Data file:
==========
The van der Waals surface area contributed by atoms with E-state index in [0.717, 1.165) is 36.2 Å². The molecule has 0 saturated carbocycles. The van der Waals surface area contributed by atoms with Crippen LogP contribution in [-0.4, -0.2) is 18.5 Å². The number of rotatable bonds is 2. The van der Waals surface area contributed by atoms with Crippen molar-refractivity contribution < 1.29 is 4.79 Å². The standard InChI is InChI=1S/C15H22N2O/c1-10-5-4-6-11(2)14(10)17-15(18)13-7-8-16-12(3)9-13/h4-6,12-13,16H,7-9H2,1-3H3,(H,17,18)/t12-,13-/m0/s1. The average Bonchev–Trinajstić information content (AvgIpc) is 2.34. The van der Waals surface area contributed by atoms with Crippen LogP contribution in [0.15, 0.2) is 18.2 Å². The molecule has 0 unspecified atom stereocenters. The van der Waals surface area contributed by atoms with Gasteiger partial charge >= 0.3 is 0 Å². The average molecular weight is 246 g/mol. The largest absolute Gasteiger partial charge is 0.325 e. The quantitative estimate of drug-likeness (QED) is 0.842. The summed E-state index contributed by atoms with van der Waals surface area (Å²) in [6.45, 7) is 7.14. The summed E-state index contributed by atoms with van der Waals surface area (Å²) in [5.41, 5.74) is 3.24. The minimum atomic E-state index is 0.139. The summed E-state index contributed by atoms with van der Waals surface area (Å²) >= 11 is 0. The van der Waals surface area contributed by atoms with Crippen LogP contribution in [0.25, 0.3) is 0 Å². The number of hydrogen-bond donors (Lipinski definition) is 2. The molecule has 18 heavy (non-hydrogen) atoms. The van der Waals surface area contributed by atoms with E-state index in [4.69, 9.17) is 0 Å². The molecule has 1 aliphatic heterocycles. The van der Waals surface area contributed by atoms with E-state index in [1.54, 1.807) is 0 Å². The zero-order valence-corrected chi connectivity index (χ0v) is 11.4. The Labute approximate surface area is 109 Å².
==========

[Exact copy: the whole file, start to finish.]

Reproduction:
The van der Waals surface area contributed by atoms with E-state index in [0.717, 1.165) is 36.2 Å². The molecule has 0 saturated carbocycles. The van der Waals surface area contributed by atoms with Crippen LogP contribution in [-0.4, -0.2) is 18.5 Å². The number of rotatable bonds is 2. The van der Waals surface area contributed by atoms with Crippen molar-refractivity contribution < 1.29 is 4.79 Å². The standard InChI is InChI=1S/C15H22N2O/c1-10-5-4-6-11(2)14(10)17-15(18)13-7-8-16-12(3)9-13/h4-6,12-13,16H,7-9H2,1-3H3,(H,17,18)/t12-,13-/m0/s1. The average Bonchev–Trinajstić information content (AvgIpc) is 2.34. The van der Waals surface area contributed by atoms with Crippen LogP contribution in [0.15, 0.2) is 18.2 Å². The molecule has 0 unspecified atom stereocenters. The van der Waals surface area contributed by atoms with Gasteiger partial charge >= 0.3 is 0 Å². The average molecular weight is 246 g/mol. The largest absolute Gasteiger partial charge is 0.325 e. The quantitative estimate of drug-likeness (QED) is 0.842. The summed E-state index contributed by atoms with van der Waals surface area (Å²) in [6.45, 7) is 7.14. The summed E-state index contributed by atoms with van der Waals surface area (Å²) in [5.41, 5.74) is 3.24. The minimum atomic E-state index is 0.139. The summed E-state index contributed by atoms with van der Waals surface area (Å²) >= 11 is 0. The van der Waals surface area contributed by atoms with Crippen LogP contribution in [0.25, 0.3) is 0 Å². The number of hydrogen-bond donors (Lipinski definition) is 2. The molecule has 18 heavy (non-hydrogen) atoms. The van der Waals surface area contributed by atoms with E-state index in [4.69, 9.17) is 0 Å². The molecule has 1 aliphatic heterocycles. The van der Waals surface area contributed by atoms with E-state index in [1.54, 1.807) is 0 Å². The zero-order valence-corrected chi connectivity index (χ0v) is 11.4. The Labute approximate surface area is 109 Å².